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Peter Kilpatrick

Peter K. Kilpatrick
16th President of the Catholic University of America
Assumed office
July 1, 2022
Preceded byJohn H. Garvey
Personal details
Born (1956-04-30) April 30, 1956 (age 68)
Montgomery, Alabama, U.S.
EducationOccidental College (BA)
University of Minnesota (PhD)
ProfessionUniversity administrator, chemical engineer

Peter K. Kilpatrick is an American chemical engineer and academic administrator currently serving as the 16th president of the Catholic University of America since July 2022. He previously served as provost of the Illinois Institute of Technology in Chicago from 2018 to 2022 and as dean of the Notre Dame College of Engineering from 2008 to 2018.

Early life and education

Kilpatrick was born at Maxwell Air Force Base in Montgomery, Alabama.[1] His father was a founding member of the United States Air Force and so his family moved often including to Guam and Turkey.[2] He was not raised Catholic but, at the age of 10, experienced a personal Great Awakening and asked his parents to purchase him a 10 volume set of books known as the Bible Series.[2] A childhood friend was the son of a Methodist minister, and the minister baptized Kilpatrick that year.[3][2] He later fell away from the faith.[3]

Kilpatrick attended Occidental College in Los Angeles, California, for undergraduate studies. He received a Bachelor of Arts with a major in chemistry from Occidental College in 1978 and a Doctor of Philosophy in chemical engineering from the University of Minnesota in 1983.[4]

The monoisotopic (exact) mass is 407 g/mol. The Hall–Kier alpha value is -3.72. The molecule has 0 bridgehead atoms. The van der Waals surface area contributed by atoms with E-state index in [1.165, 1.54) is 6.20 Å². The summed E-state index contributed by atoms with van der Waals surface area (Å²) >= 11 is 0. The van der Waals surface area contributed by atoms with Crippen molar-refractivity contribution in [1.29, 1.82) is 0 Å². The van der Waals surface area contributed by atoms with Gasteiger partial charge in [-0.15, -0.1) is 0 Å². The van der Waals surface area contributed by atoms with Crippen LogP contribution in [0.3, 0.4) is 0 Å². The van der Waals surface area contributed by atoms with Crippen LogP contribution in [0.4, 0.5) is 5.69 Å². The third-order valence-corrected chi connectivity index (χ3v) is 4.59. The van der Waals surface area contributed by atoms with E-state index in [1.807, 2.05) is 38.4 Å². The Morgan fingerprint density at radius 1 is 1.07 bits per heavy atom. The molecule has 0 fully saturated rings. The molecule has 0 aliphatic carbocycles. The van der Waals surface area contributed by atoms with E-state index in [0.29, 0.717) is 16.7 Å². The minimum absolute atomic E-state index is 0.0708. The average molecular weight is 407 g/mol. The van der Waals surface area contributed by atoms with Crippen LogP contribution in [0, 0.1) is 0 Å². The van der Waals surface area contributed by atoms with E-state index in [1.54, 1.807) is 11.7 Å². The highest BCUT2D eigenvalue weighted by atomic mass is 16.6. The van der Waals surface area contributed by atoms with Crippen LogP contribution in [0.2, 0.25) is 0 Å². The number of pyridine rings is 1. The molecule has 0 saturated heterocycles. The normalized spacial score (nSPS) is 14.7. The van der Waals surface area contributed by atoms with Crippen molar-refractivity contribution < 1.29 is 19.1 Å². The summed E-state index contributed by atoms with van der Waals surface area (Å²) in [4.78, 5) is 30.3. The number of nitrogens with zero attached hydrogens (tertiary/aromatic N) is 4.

He began his teaching career at North Carolina State University in 1983.[2][1][5] He rose from an assistant to associate and then full professor of chemical engineering.[2][1] He served as the associate head of the department from 1996 to 1999 and then head of the chemical and biomolecular engineering department from 1999 to 2007.[2] During the years of 2004 to 2007, Kilpatrick was the founding director of the Biomanufacturing Training and Education Center.[1][2]

From 2008 to 2018, Kilpatrick served as the dean of the Notre Dame College of Engineering at the University of Notre Dame.[2][6][1] While there, he launched a joint Doctor of Philosophy program with the private Pontifical Catholic University of Chile.[2] He also built a chapel in the engineering building where masses were celebrated, in part to build a community of believers in the engineering program.[3] During this time Kilpatrick also started a lecture series on the intersection of faith and science and helped sponsor many trips of 1,000 people to the March for Life in Washington, D.C.[3] During this time, enrollment in the engineering school grew by 60%.[7]

Kilpatrick then moved to the Illinois Institute of Technology in Chicago, where he was the provost and vice president for academic affairs from 2018 to 2022.[2][5] During this time, he developed an online master's program geared towards students in China.[7] The program is expected to bring in $10 million in net tutition revenue by 2025.[7] He also hired four new deans and seven department chairs.[7] He was planning to retire and return to North Carolina, but received a phone call from a friend asking him to consider applying for the president's position at The Catholic University of America.[2][1] He originally refused the proposal, citing his plans to retire to the home in Cary, North Carolina he built in 2018[1][2] and to earn a Doctor of Philosophy in theology.[3]